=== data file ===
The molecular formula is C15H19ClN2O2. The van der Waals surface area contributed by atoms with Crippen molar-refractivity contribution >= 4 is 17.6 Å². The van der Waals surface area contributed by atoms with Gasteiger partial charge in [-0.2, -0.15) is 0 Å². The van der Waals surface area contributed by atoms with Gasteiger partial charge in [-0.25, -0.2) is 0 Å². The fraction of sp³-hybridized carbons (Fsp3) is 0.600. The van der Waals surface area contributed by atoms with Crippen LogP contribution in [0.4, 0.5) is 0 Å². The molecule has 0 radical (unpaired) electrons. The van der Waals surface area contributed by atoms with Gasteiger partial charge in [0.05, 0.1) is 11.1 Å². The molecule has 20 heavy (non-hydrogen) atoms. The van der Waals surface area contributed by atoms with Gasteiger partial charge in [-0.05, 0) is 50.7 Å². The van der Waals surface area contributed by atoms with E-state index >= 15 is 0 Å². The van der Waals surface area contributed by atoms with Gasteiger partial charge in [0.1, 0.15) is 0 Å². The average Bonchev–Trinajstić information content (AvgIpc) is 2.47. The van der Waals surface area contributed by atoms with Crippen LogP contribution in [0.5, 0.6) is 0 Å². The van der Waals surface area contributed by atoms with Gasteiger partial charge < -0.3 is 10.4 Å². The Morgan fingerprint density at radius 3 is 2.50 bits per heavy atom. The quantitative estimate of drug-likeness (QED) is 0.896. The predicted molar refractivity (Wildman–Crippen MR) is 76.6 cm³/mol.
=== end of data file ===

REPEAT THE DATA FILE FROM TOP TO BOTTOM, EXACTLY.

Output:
The molecular formula is C15H19ClN2O2. The van der Waals surface area contributed by atoms with Crippen molar-refractivity contribution >= 4 is 17.6 Å². The van der Waals surface area contributed by atoms with Gasteiger partial charge in [-0.2, -0.15) is 0 Å². The van der Waals surface area contributed by atoms with Gasteiger partial charge in [-0.25, -0.2) is 0 Å². The fraction of sp³-hybridized carbons (Fsp3) is 0.600. The van der Waals surface area contributed by atoms with Crippen LogP contribution in [0.4, 0.5) is 0 Å². The molecule has 0 radical (unpaired) electrons. The van der Waals surface area contributed by atoms with Gasteiger partial charge in [0.05, 0.1) is 11.1 Å². The molecule has 20 heavy (non-hydrogen) atoms. The van der Waals surface area contributed by atoms with Gasteiger partial charge in [-0.05, 0) is 50.7 Å². The van der Waals surface area contributed by atoms with E-state index >= 15 is 0 Å². The van der Waals surface area contributed by atoms with Gasteiger partial charge in [0.1, 0.15) is 0 Å². The average Bonchev–Trinajstić information content (AvgIpc) is 2.47. The van der Waals surface area contributed by atoms with Crippen LogP contribution in [0.5, 0.6) is 0 Å². The van der Waals surface area contributed by atoms with Gasteiger partial charge < -0.3 is 10.4 Å². The Morgan fingerprint density at radius 3 is 2.50 bits per heavy atom. The quantitative estimate of drug-likeness (QED) is 0.896. The predicted molar refractivity (Wildman–Crippen MR) is 76.6 cm³/mol.